Offense

Offense should be the strength in Ohio’s capital this season. Jeff Carter joining Rick Nash gives the Blue Jackets one of the best pure scoring duos in the entire league. In fact, over the last four seasons, Carter and Nash are among the league leaders in goals (5th and 6th respectively). Any right wing the team chooses to put on the top line with the pair should instantly become one of the more feared lines in the league.

It’s not just the top line either. The center situation in Columbus is better than ever with the Carter addition, Derick Brassard possibly making the permanent move to center, and Ryan Johansen making the jump to the NHL. Youngsters Matt Calvert and Cam Atkinson will join veterans Kristian Huselius, Antoine Vermette, and R.J. Umberger to give the Blue Jackets some decent forward depth this season.

Defense

The Blue Jackets think they answered their defensive questions for the next few seasons by bringing in James Wisniewski and Radek Martinek to man the blue line. They also were able to sign Marc Methot to a four-year extension in the offseason to keep the puck out of their own net as well. As long as the Jackets understand that Wisniewski is not a shutdown defenseman and put him in the position to succeed as an offensive blueliner, they should be happy with what he brings to the table. They haven’t had an offensive blueliner with Wisniewski’s skill set to take care of the point on the power play in a while — maybe ever; Wisniewski will join Grant Clitsome to create offense. The major question at this point is whether the stay-at-home defensemen will be able to hold their own throughout the season. Methot and Fedor Tyutin will be key to the Blue Jackets success.

Goalies

This is the biggest question mark in Columbus — maybe the biggest question mark in the entire Central Division. Steve Mason was once again handed the keys to the car this offseason. With Mathieu Garon leaving town via free agency, it’s the former Calder Trophy winning goaltenders team to lead. Since the Blue Jackets went out and signed unproven Mark Dekanich to a one-way contract as their back-up, it’s clear that it is Mason’s job to lose.

Everyone will be happy in Columbus if Mason can rediscover the form that showed he was a legit No. 1 goaltender in the league. His 2.29 goals against average is almost a full goal lower than his 3.02 goals against average he’s posted in the two seasons since. Simply put: the difference between the 2008-09 goaltender and the last two years, is the difference between a team fighting for a playoff spot and one fighting for a top draft pick.

Coaching

Scott Arniel wasn’t the most successful guy in his first season with the Blue Jackets, but most around the team will tell you that it wasn’t his fault. He’s been able to get the team to buy into his system and play hard on a nightly basis. The problem was that last season the team simply didn’t have the talent or consistent goaltending to win on a nightly basis. As most people will tell you: a coach is only as good as the players he has on the ice. With the high-profile acquisitions and increased expectations, Arniel must find a way to put more wins on the board.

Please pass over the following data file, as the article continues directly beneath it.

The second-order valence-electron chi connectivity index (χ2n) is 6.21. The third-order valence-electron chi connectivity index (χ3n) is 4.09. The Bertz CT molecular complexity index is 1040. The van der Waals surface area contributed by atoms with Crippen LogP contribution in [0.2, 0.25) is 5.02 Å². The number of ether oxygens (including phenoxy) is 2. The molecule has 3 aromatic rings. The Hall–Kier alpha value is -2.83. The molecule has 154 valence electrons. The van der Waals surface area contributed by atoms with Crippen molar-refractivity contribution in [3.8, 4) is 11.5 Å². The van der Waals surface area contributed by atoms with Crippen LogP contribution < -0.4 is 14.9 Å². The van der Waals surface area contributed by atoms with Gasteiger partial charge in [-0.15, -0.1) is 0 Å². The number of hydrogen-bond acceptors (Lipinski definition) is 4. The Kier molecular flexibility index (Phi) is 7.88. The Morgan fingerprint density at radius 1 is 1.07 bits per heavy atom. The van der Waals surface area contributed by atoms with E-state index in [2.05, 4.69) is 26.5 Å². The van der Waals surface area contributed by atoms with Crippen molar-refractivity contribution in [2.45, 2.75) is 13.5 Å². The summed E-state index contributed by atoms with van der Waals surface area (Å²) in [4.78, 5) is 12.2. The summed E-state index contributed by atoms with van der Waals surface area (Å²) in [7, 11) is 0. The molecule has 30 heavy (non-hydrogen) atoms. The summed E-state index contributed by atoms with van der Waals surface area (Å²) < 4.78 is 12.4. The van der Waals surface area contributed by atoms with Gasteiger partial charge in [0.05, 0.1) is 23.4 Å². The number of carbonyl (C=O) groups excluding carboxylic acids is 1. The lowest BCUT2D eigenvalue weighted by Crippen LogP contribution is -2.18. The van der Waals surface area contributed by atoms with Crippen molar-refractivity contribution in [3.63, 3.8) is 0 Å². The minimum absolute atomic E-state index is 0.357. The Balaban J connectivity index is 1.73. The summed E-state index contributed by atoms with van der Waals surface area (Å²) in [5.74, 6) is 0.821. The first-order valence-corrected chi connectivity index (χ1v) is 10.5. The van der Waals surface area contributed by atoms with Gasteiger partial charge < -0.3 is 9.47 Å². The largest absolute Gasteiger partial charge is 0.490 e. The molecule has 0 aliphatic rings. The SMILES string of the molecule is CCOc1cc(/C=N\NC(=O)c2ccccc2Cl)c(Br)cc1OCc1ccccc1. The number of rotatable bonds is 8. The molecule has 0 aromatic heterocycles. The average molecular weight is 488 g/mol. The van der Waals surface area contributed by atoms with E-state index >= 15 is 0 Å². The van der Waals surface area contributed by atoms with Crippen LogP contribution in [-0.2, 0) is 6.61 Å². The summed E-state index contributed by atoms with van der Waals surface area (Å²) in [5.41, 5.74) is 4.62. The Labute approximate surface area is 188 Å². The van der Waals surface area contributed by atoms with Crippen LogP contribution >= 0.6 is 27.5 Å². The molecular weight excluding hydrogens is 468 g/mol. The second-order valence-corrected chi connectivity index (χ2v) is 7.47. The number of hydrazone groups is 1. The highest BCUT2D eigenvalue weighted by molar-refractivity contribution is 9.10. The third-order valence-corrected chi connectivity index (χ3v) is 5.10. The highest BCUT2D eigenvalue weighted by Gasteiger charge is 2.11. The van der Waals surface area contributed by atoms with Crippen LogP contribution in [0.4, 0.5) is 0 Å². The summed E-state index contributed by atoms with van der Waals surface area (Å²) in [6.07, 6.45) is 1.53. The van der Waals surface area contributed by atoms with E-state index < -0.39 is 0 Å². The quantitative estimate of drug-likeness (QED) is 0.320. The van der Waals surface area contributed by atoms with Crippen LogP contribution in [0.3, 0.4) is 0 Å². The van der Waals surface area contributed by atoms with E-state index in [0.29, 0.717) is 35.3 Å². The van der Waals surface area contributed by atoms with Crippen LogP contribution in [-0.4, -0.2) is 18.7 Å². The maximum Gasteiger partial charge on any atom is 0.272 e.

Breakout candidate

The boom-or-bust candidate is unquestionably Johansen. The No. 4 overall pick has made the team out of training camp and will be in the lineup on opening night. The coaching staff has also said that Johansen’s training camp is ongoing and they haven’t closed to door to sending him back to the Portland Winterhawks (WHL) for another season in juniors. If he sticks with the big club, he could push for a role on a scoring line before the end of the season. He’s a big, rangy center with spectacular vision that has impressed just about everyone who has seen him play. With the talent the Blue Jackets should have on the wing this season, Johansen could be racking up the points in no time.

Best-case scenario

If everything falls right for the Blue Jackets, they could fight for a playoff spot. Carter and Nash will have to prove their styles can work together (both shoot a ton) and Wisniewski will have to prove that he can be responsible on both ends of the ice while playing big time minutes. If the newcomers produce to the level management expects and Mason can find the game he’s lost the last two seasons, the Blue Jackets will have a shot at one of the final playoff spots.

Reality

The Blue Jackets have a lot of questions they need to answer before we can call them playoff contenders. Martinek needs to figure out a way to be health, Brassard needs to take advantage of the opportunity as second-line center, and Clitsome and Methot need to prove that they can be top-four defensemen for an entire season. Even if all of those questions are answered, the season still will hinge on Mason’s ability to stop the puck. If he can’t, there is no safety net to speak of. Those are a lot of questions for a team playing in one of the most difficult divisions in the NHL. They should do better than last season, but the playoffs still look like they could be out of reach.

2011-2012 season preview: Detroit Red Wings

Detroit Red Wings v San Jose Sharks - Game Seven
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2010-2011 record: 47-25-10, 104 points; 1st in Central; 3rd in West

Playoffs: Defeated Phoenix 4-0 in Western quarterfinals, lost 4-3 to San Jose in Western semifinals